Above: Eric Newton. Photo credit: Anusha Alikhan.
A workshop during the 2013 Online News Association annual conference in Atlanta brought together about 70 educators to design an ideal j-school program for the digital age.
Knight Senior Adviser Eric Newton and Texas State University Associate Professor Cindy Royal led the “Hack the Curriculum” panel. Newton introduced the session by asking participants to imagine that they are not teachers but consultants tasked with designing a fantasy curriculum.
“The point is to gain insights from each other about what you’re doing now and what you can do differently going forward,” he said.
Seven breakout groups brainstormed around specific themes—from integrating programming and data into classwork to mobile media and entrepreneurial journalism. Themes were pulled from Newton’s just-launched digital book, “Searchlights and Sunglasses, Field Notes From the Digital Age of Journalism,” which calls for a revolution in journalism education.
Some of the ideas that surfaced during the afternoon included:
- Creating a journalism bachelor’s or master’s program in programming and data to demystify the subjects and highlight the opportunities they pose for storytelling.
- Fostering connections with students across disciplines to encourage critical thinking and intellectually responsible journalism.
- Making digital media literacy a required course for freshmen to give students a leg up in the job market.
- Promoting opportunities for students to connect with the community so that they can develop a deeper understanding of public information needs and the importance of citizenship.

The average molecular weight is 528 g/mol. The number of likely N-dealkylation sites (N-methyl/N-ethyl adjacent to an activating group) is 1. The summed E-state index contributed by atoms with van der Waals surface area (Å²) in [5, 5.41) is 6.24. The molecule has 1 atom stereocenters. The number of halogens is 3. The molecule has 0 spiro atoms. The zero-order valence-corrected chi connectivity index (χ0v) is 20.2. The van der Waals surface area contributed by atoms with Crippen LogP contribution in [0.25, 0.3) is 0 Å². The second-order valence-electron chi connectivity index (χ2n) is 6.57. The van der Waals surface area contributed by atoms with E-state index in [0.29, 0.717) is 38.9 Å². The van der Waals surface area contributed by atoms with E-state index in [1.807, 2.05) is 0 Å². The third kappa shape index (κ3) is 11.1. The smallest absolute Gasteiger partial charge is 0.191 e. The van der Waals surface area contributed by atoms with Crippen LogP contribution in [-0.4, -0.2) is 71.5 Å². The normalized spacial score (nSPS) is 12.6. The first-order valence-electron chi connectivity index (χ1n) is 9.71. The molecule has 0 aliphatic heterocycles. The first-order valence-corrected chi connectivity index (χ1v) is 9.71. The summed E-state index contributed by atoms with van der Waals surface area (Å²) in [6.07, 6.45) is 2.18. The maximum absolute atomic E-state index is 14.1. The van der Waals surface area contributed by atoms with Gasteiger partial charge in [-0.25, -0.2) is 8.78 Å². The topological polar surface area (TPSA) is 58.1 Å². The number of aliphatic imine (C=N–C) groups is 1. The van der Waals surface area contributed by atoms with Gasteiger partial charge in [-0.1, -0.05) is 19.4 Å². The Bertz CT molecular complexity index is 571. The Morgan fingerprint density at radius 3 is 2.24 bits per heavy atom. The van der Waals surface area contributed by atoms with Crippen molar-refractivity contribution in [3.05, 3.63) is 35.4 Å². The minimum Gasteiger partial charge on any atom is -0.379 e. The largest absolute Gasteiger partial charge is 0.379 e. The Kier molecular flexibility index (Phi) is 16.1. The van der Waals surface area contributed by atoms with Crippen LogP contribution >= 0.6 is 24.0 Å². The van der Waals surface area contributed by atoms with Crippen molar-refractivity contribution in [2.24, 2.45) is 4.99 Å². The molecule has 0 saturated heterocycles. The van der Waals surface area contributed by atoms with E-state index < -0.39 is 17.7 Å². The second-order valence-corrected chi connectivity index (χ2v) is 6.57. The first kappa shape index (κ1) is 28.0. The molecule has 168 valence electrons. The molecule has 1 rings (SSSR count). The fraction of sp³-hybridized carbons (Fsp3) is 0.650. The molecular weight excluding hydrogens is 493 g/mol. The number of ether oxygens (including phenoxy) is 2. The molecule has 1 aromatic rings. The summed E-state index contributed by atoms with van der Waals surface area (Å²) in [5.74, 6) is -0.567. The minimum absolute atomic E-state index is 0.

- Developing a “teaching hospital” model with media organizations to give students real-world reporting experience, while building a new breed of community information providers.
- Embedding mobile media into curriculums so that it is critically integrated into teaching around content and audience preferences.
- Teaching students to think like entrepreneurs, stressing the importance of innovation and experimentation, as well as good business practices.
Newton closed the session by encouraging educators to “intellectually challenge” the mindset that traditional journalism education is still working.
To that end, during the conference Knight and three other foundations announced a $1 million micro-grant contest that will support teaching hospital-style news experiments in journalism schools; the Online News Association will run the contest, the Challenge Fund for Innovation in Journalism Education.
Knight is also supporting a PBS MediaShift initiative to use “Searchlights and Sunglasses” to ignite a conversation around journalism education reform. MediaShift will revamp its EducationShift section and encourage dialogue through action-oriented convenings, as well as a new Facebook page and a dedicated hashtag on Twitter, #edshift.
Anusha Alikhan, communications director at Knight Foundation
Listen to an archived recording of the “Hack the Curriculum” session from ONA13. Two Storifys of the session, "Knight Foundation launches digital book 'Searchlights and Sunglasses'" and "Hack the Curriculum", are also available.